Central govt may pay for 25% for poor in private schools
HRD ministry to seek funds from the planning commission, reports Chetan Chauhan.delhi Updated: Jan 14, 2012 21:46 IST
The state governments may not have to worry about paying for implementing 25% reservation for children from economically weaker sections anymore. The HRD ministry is willing to foot the bill provided its proposal is accepted.
In a move to strengthen implementation of Right To Education (RTE) Act in the next five years, the HRD ministry has agreed to provide funds to the state governments to ensure that private schools reserve 25% of seats for poor students.
Some state governments had been reluctant to implement the quota citing financial constraints as already their education budget had witnessed an increase because of expansion of school education. Over a million new schools were opened in the last decade under the government’s flagship programme Sarva Siksha Abhiyan.
However, some states such as Madhya Pradesh and West Bengal had started reimbursing private schools the expense for providing education free of cost to the poor students. In absence of the commitment to reimburse the quota was not being implemented in all private schools.
As per the watershed RTE law, the state governments have to reimburse to a private school is equal to the expense of educating a child in a government school. It is about Rs 1,200 per month in Delhi.
The HRD ministry has proposed to pay the state governments for implementing inclusive education under RTE while deciding the annual Sarva Siksha Abhiyan plan for each state. The proposal is part of the schemes for the 12th five year plan starting from April 2012.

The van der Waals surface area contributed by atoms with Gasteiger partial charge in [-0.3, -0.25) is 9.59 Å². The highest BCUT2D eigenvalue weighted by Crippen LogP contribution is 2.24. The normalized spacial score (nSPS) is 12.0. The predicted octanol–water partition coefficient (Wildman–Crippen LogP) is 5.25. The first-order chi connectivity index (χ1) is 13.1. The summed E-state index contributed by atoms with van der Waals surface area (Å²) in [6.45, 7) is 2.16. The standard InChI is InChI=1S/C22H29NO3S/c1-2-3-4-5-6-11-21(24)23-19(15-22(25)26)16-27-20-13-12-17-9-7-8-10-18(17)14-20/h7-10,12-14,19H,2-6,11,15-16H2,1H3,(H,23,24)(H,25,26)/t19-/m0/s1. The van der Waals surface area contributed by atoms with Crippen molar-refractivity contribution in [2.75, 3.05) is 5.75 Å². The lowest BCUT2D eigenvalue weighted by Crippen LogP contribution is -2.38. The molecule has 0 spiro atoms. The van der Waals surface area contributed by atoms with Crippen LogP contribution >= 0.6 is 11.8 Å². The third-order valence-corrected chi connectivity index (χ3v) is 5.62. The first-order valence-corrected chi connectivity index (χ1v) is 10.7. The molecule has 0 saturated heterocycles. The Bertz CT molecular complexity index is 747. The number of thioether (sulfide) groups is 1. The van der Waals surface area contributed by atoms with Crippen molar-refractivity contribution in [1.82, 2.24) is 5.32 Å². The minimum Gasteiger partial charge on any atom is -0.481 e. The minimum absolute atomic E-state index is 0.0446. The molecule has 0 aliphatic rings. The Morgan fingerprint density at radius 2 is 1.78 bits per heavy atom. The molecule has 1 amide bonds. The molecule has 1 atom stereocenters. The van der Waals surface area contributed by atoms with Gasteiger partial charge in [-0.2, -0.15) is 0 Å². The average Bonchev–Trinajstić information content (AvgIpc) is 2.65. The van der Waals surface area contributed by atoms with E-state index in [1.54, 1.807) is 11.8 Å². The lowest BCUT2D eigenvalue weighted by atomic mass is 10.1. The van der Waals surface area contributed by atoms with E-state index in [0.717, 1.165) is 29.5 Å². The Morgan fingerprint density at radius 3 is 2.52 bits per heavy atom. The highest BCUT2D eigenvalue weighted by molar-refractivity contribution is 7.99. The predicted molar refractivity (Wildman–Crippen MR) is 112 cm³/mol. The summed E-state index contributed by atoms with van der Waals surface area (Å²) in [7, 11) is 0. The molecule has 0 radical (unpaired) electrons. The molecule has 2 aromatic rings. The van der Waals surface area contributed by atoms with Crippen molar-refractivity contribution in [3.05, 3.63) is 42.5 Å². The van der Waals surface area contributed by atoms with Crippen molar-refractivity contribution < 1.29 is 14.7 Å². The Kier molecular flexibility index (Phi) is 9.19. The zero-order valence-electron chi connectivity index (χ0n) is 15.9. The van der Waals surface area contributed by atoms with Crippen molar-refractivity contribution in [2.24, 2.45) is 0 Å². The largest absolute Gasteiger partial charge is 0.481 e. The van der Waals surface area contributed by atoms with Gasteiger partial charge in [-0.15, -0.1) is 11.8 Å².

According to officials, it is one of the new schemes finance minister Pranab Mukherjee may announce in his budget speech in March. And, it would be part of UPA government's enhanced focus on health and education in the 12th plan.
To further strengthen RTE implement and improve quality in the 12th plan, the HRD ministry wants funds to have libraries and laboratories in the upper primary level. This will help in improving learning level and scientific temper among children studying in government schools, a planning commission report on 12th plan says.
This is in addition to steps taken by the state governments to improve quality of teachers in schools. Bihar, which was supposed to have worst quality teachers, had tied up with Indira Gandhi National Open University (IGNOU) and Nalanda University to train the teachers. Chattisgarh, Jharkhand, Uttar Pradesh and Madhya Pradesh have got its teacher training programmes approved from the National Council for Teachers' Education (NCTE).